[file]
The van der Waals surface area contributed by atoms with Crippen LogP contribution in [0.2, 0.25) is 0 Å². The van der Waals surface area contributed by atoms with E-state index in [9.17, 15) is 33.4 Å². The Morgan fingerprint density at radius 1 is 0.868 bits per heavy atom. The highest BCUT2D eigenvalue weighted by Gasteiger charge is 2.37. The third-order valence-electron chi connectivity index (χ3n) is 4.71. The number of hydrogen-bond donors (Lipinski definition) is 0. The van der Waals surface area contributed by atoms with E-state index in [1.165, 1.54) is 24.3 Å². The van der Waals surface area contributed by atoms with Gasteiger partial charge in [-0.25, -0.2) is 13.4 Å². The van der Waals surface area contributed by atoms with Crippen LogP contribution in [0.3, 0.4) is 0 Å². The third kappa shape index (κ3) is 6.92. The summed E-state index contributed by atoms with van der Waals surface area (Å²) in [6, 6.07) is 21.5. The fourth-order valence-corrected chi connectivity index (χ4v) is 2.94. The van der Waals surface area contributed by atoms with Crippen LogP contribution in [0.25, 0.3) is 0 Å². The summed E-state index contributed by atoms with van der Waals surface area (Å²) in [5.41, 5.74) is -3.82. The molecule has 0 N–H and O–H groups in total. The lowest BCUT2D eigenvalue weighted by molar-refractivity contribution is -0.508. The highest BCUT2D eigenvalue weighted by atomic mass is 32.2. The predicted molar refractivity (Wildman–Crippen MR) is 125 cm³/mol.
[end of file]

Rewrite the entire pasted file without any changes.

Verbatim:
The van der Waals surface area contributed by atoms with Crippen LogP contribution in [0.2, 0.25) is 0 Å². The van der Waals surface area contributed by atoms with E-state index in [9.17, 15) is 33.4 Å². The Morgan fingerprint density at radius 1 is 0.868 bits per heavy atom. The highest BCUT2D eigenvalue weighted by Gasteiger charge is 2.37. The third-order valence-electron chi connectivity index (χ3n) is 4.71. The number of hydrogen-bond donors (Lipinski definition) is 0. The van der Waals surface area contributed by atoms with E-state index in [1.165, 1.54) is 24.3 Å². The van der Waals surface area contributed by atoms with Gasteiger partial charge in [-0.25, -0.2) is 13.4 Å². The van der Waals surface area contributed by atoms with Crippen LogP contribution in [0.3, 0.4) is 0 Å². The third kappa shape index (κ3) is 6.92. The summed E-state index contributed by atoms with van der Waals surface area (Å²) in [6, 6.07) is 21.5. The fourth-order valence-corrected chi connectivity index (χ4v) is 2.94. The van der Waals surface area contributed by atoms with Crippen LogP contribution in [0.25, 0.3) is 0 Å². The summed E-state index contributed by atoms with van der Waals surface area (Å²) in [5.41, 5.74) is -3.82. The molecule has 0 N–H and O–H groups in total. The lowest BCUT2D eigenvalue weighted by molar-refractivity contribution is -0.508. The highest BCUT2D eigenvalue weighted by atomic mass is 32.2. The predicted molar refractivity (Wildman–Crippen MR) is 125 cm³/mol.